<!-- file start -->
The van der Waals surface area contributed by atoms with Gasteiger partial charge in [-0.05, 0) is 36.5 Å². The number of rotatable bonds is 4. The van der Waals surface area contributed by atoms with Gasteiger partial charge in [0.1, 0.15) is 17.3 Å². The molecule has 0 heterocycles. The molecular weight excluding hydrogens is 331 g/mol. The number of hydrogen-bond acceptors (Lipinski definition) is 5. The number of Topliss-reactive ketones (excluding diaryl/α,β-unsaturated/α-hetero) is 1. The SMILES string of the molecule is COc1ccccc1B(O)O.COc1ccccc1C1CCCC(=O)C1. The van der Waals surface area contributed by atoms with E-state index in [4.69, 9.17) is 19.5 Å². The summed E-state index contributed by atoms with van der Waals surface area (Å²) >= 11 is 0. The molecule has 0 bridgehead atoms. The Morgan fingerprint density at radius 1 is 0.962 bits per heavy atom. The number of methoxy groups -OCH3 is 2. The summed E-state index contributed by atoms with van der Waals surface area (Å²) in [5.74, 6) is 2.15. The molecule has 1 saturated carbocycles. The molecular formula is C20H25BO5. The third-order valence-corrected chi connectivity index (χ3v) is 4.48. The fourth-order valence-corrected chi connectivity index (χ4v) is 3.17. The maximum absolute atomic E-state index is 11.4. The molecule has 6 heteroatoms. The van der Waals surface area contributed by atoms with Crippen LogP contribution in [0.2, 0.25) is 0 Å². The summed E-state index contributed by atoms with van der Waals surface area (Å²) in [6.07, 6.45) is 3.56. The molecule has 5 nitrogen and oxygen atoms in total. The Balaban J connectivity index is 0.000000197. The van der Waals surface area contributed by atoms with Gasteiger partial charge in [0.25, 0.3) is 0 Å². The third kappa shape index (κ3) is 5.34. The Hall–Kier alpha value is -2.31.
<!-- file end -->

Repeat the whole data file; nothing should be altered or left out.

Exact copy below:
The van der Waals surface area contributed by atoms with Gasteiger partial charge in [-0.05, 0) is 36.5 Å². The number of rotatable bonds is 4. The van der Waals surface area contributed by atoms with Gasteiger partial charge in [0.1, 0.15) is 17.3 Å². The molecule has 0 heterocycles. The molecular weight excluding hydrogens is 331 g/mol. The number of hydrogen-bond acceptors (Lipinski definition) is 5. The number of Topliss-reactive ketones (excluding diaryl/α,β-unsaturated/α-hetero) is 1. The SMILES string of the molecule is COc1ccccc1B(O)O.COc1ccccc1C1CCCC(=O)C1. The van der Waals surface area contributed by atoms with E-state index in [4.69, 9.17) is 19.5 Å². The summed E-state index contributed by atoms with van der Waals surface area (Å²) >= 11 is 0. The molecule has 0 bridgehead atoms. The Morgan fingerprint density at radius 1 is 0.962 bits per heavy atom. The number of methoxy groups -OCH3 is 2. The summed E-state index contributed by atoms with van der Waals surface area (Å²) in [5.74, 6) is 2.15. The molecule has 1 saturated carbocycles. The molecular formula is C20H25BO5. The third-order valence-corrected chi connectivity index (χ3v) is 4.48. The fourth-order valence-corrected chi connectivity index (χ4v) is 3.17. The maximum absolute atomic E-state index is 11.4. The molecule has 6 heteroatoms. The van der Waals surface area contributed by atoms with Crippen LogP contribution in [0.2, 0.25) is 0 Å². The summed E-state index contributed by atoms with van der Waals surface area (Å²) in [6.07, 6.45) is 3.56. The molecule has 5 nitrogen and oxygen atoms in total. The Balaban J connectivity index is 0.000000197. The van der Waals surface area contributed by atoms with Gasteiger partial charge in [0.25, 0.3) is 0 Å². The third kappa shape index (κ3) is 5.34. The Hall–Kier alpha value is -2.31.